Manning, R. & Trzeciak-Duval, A. (2010). Situations of fragility and conflict: aid policies and beyond. Conflict, Security and Development, 10(1), 103-131.
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McCandless, E. & Tschirgi, N. (2010). Strategic Frameworks that Embrace Mutual Accountability for Peacebuilding: Emerging Lessons in PBC and non-PBC Countries. Journal of Peacebuiling and Development, 5(2), 20-46.
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Cordaid. (2012). Integrating gender into the New Deal for Engagement in Fragile States. The Hague: Cordaid.
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Journal of Peacebuilding and Development. (2010). Special Issue on Advancing Coherence and Integrating Peacebuilding in Strategic Policy Frameworks 5(2).
OECD. (2011). International engagement in fragile states: Can’t we do better? Paris: OECD.
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World Bank. (2007). Toward a conflict-sensitive poverty reduction strategy. A retrospective analysis: 2nd edition. Washington, DC. World Bank.
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United Nations. (2005). Lessons learned workshop: integrating conflict sensitivity into UN planning and programming. 23-24 May, Turin, Italy.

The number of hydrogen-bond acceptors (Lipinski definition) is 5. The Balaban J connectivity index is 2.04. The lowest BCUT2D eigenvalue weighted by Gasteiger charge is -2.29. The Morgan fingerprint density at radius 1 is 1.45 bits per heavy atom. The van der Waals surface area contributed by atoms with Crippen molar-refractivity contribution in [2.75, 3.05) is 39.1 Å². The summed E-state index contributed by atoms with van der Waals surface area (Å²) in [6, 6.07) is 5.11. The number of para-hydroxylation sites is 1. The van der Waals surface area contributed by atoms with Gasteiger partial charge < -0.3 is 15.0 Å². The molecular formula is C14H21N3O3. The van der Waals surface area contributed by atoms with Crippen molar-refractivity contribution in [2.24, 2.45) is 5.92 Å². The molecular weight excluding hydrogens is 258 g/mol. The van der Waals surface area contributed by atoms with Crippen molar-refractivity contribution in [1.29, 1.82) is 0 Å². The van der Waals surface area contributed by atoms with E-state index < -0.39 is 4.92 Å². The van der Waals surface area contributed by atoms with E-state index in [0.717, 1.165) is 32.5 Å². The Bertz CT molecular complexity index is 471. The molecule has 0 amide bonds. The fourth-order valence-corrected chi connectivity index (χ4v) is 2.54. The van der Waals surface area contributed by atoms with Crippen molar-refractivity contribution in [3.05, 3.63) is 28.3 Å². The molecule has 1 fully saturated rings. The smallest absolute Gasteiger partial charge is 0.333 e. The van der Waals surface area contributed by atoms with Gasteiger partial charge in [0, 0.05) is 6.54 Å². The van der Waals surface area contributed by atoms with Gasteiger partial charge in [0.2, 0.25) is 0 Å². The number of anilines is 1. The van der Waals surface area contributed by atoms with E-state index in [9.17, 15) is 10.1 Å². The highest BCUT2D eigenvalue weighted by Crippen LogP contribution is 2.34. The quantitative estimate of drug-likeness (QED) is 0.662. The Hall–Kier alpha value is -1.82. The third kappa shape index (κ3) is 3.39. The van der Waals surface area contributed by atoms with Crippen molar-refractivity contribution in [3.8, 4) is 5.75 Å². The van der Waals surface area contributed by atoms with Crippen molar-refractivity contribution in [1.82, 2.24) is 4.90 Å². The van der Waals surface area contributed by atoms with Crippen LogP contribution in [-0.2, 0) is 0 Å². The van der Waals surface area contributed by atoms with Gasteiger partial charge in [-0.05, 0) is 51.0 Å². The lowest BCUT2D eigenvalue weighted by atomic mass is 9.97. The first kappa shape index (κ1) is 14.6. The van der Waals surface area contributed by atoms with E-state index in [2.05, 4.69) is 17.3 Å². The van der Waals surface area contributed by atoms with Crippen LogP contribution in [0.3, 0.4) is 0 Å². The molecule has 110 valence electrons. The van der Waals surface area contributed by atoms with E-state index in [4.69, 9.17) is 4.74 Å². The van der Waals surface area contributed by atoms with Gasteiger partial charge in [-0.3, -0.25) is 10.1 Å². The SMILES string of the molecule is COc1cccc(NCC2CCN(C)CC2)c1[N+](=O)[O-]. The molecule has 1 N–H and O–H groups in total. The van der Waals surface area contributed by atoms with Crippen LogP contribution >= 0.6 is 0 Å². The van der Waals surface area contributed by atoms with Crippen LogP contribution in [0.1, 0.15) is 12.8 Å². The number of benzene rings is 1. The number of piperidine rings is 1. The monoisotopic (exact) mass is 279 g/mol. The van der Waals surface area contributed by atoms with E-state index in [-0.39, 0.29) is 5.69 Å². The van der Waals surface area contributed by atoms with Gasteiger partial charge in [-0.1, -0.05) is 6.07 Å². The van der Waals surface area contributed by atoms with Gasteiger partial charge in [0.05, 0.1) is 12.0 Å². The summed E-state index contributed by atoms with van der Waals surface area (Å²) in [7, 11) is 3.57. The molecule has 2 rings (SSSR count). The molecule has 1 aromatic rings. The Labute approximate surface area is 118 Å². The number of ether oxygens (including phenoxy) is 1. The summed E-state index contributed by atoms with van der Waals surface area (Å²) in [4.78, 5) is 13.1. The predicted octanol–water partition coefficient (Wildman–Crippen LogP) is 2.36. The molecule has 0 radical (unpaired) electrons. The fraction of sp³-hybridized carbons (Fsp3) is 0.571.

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- Goldwyn, R. (2013). Making the case for conflict sensitivity in security and justice sector reform programming. Care International See document online
- International Alert. (2008). Building a peace economy in Northern Uganda: Conflict-sensitive approaches to recovery and growth (Investing in Peace, Issue No. 1). London: International Alert. See document online
- Goddard, N. & Lempke, M. (2013). Do no harm in land tenure and property rights: Designing and implementing conflict sensitive land programs. Cambridge, MA: CDA. See document online
- Hoffman, M. (2003). PCIA methodology: Evolving art form or practical dead end? In A. Austin, O. Wils, & M. Fischer (Eds.) Peace and conflict impact assessment: Critical views on theory and practice. Berlin: Berghof Research Centre for Constructive Conflict Management. See document online
- Izzi, V. & Kurz, C. (2009). Potential and pitfalls of conflict-sensitive approaches to development in conflict zones: reflections on the case of North Kivu. (Paper presented at ISA Annual Convention, New York, 15-18 February). See document online